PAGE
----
I also Remember, but try not to Ruminate. Recently I made a big decision. Over the past six months, I have started redecorated my apartment. I am finally in an emotional place to take on the project. One of the complicated parts of taking on this project is choosing what needs to be given away, donated, or thrown away. Robyn and I spent countless hours sitting in our living room, laughing, and talking, watching television, or just occasionally spending some quiet time together. I so needed her to get better so we could get on with our forever. The time had come for the couch to go. It had been her favorite seat and my seat of comfort in the early days after her death. Since the start of the plans to redecorate, I tried to make that couch work, but to no avail, it had to go, and it did, and I lived. No more rumination, it is time for action.

Finally, we need to find strength, Recharge, and Re-emerge. Now I am not advocating everyone goes out and buy a Maserati or that “tricked out truck” but make a responsible plan to move forward. For some who are in the earlier stages, I urge baby steps. For others, it is time to take the responsible plunge. A couple of months ago, I wrote about discovery. I guess this is another branch on that tree. New experiences are out there.

Yes, a funny thing happened on the way to forever, and in this, we all share the same experience, WE ALL RAN OUT OF TIME!

As always, I welcome your feedback. And as always, I wish you nothing but the best. Each one of us is on a unique path to our forever. I wish you all traveling grace along the way.

____________________________________________Terrell Whitener is an author, motivational speaker, and coach. Based in St. Louis, Missouri, Terrell is the author of The First 365, Learning to Live After Loss. Terrell can be reached at his newly redesigned, there you will find all his social media contacts. You can find his article every two weeks here on WSN-MO.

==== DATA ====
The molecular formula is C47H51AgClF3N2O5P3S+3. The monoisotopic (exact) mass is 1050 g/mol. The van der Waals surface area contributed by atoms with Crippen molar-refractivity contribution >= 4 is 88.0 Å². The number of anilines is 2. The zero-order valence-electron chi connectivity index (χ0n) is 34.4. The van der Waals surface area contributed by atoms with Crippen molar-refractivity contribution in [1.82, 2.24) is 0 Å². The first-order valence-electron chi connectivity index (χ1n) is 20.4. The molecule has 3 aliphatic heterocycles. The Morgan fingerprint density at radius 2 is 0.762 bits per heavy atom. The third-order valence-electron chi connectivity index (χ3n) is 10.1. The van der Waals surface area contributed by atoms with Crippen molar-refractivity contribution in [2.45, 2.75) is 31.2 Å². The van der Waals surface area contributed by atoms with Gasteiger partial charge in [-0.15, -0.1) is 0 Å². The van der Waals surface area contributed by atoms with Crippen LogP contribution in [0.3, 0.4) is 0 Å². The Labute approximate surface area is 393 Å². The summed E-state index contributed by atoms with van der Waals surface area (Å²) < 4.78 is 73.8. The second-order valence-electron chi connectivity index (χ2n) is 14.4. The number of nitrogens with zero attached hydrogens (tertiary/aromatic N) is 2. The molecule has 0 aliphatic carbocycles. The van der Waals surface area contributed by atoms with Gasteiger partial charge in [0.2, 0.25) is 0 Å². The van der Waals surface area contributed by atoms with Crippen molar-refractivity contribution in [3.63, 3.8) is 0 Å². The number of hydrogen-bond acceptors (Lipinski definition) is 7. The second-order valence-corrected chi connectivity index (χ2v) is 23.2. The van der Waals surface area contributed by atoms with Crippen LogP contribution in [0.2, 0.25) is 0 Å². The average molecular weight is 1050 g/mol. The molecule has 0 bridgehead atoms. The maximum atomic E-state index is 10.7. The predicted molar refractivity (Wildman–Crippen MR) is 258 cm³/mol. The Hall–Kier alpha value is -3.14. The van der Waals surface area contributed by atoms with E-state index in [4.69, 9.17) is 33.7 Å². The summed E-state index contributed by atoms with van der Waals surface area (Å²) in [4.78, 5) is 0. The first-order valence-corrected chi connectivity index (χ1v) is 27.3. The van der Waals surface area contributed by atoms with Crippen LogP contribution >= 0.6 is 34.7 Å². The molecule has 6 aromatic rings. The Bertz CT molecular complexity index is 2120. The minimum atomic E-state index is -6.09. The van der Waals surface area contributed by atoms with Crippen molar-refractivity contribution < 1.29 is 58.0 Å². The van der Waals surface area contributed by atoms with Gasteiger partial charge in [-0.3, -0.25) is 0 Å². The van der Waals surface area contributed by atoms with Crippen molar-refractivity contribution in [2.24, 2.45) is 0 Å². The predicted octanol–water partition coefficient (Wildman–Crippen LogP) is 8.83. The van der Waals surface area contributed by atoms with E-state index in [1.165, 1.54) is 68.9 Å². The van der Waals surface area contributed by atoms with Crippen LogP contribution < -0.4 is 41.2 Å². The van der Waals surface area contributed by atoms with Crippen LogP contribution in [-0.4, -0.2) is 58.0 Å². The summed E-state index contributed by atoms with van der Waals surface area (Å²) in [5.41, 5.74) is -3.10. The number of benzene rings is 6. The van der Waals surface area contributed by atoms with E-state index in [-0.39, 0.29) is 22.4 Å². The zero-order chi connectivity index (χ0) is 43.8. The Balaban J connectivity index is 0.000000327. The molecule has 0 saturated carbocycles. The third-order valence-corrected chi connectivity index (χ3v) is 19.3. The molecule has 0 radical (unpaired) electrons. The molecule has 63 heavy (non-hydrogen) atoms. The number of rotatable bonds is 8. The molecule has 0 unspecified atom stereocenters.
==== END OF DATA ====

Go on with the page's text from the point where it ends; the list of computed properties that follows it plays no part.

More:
Giving Support Moving Forward Self-care

Let’s keep rowing!

Jim Winner

Many times during our journey with Joyce’s cancer, I asked the question, “how did we get here.” How did our lives flip upside down so quickly?

How would our lives look after we got through her illness? Then the questions changed from “we” to “I.”  What real changes do I need to get ready for after this ends? How, then, will I live?  I imagine most of you have asked these same questions and more. After all, we’re all in the same boat.

Well, here we are again. With all the disruptions in the world, I find myself asking the same questions. How did we get here? How will my world change yet again? What will my new normal be when I’m still figuring out my old new normal?  Same questions, same answers. Once again, none of us knows how or why we got here, but here we are. Face masks, hand sanitizers, and toilet paper are treasured commodities. Oil has no value. Go figure. We’re all in the same boat now. Let’s keep rowing.

The question we need to answer is, “now that we’re here, what are we going to do about it?”  How will we change once this ends? How can we learn and be better from this experience? The losses we all continue to process and work through are very hard. Compound that with social distancing and quarantining, and it’s brutally hard. But we press on. We endure. We survive. I’ve been making a conscious effort to be intentional about refocusing my priorities and thinking about how I want to allocate my time and resources to those things I value most. This is a rare time in life. Many of us have more free time than we’ve had in years.  Let’s use that time to our advantage. Consider using this time to think about any changes you might want in how you’re going to live life going forward. Let’s remember the term self-care. We’ve been through and continue to go through life’s most challenging journey. Use some time to be good to yourself. Let’s keep rowing.